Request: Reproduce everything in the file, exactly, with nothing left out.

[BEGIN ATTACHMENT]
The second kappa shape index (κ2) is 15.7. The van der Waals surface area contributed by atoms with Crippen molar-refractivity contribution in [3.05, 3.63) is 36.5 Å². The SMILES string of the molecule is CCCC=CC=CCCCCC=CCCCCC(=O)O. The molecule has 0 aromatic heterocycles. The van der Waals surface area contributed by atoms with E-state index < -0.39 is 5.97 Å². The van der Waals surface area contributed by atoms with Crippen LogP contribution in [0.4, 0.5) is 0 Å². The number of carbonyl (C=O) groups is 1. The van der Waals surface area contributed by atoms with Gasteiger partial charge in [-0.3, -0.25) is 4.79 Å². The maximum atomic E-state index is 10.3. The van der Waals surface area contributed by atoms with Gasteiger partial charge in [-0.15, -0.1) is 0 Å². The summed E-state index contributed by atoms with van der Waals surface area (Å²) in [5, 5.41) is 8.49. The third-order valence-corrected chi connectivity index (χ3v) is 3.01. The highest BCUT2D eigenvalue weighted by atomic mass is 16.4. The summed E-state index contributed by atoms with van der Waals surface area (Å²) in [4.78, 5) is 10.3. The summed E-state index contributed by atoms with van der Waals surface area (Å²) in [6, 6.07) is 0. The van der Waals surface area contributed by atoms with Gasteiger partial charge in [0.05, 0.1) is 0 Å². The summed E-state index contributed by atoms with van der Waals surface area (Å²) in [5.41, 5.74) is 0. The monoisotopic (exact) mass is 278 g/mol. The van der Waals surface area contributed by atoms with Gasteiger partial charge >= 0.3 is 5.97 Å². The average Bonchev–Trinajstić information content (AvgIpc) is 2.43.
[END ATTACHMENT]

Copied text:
The second kappa shape index (κ2) is 15.7. The van der Waals surface area contributed by atoms with Crippen molar-refractivity contribution in [3.05, 3.63) is 36.5 Å². The SMILES string of the molecule is CCCC=CC=CCCCCC=CCCCCC(=O)O. The molecule has 0 aromatic heterocycles. The van der Waals surface area contributed by atoms with E-state index < -0.39 is 5.97 Å². The van der Waals surface area contributed by atoms with Crippen LogP contribution in [0.4, 0.5) is 0 Å². The number of carbonyl (C=O) groups is 1. The van der Waals surface area contributed by atoms with Gasteiger partial charge in [-0.3, -0.25) is 4.79 Å². The maximum atomic E-state index is 10.3. The van der Waals surface area contributed by atoms with Gasteiger partial charge in [-0.15, -0.1) is 0 Å². The summed E-state index contributed by atoms with van der Waals surface area (Å²) in [5, 5.41) is 8.49. The third-order valence-corrected chi connectivity index (χ3v) is 3.01. The highest BCUT2D eigenvalue weighted by atomic mass is 16.4. The summed E-state index contributed by atoms with van der Waals surface area (Å²) in [4.78, 5) is 10.3. The summed E-state index contributed by atoms with van der Waals surface area (Å²) in [6, 6.07) is 0. The van der Waals surface area contributed by atoms with Gasteiger partial charge in [0.05, 0.1) is 0 Å². The summed E-state index contributed by atoms with van der Waals surface area (Å²) in [5.41, 5.74) is 0. The monoisotopic (exact) mass is 278 g/mol. The van der Waals surface area contributed by atoms with Gasteiger partial charge >= 0.3 is 5.97 Å². The average Bonchev–Trinajstić information content (AvgIpc) is 2.43.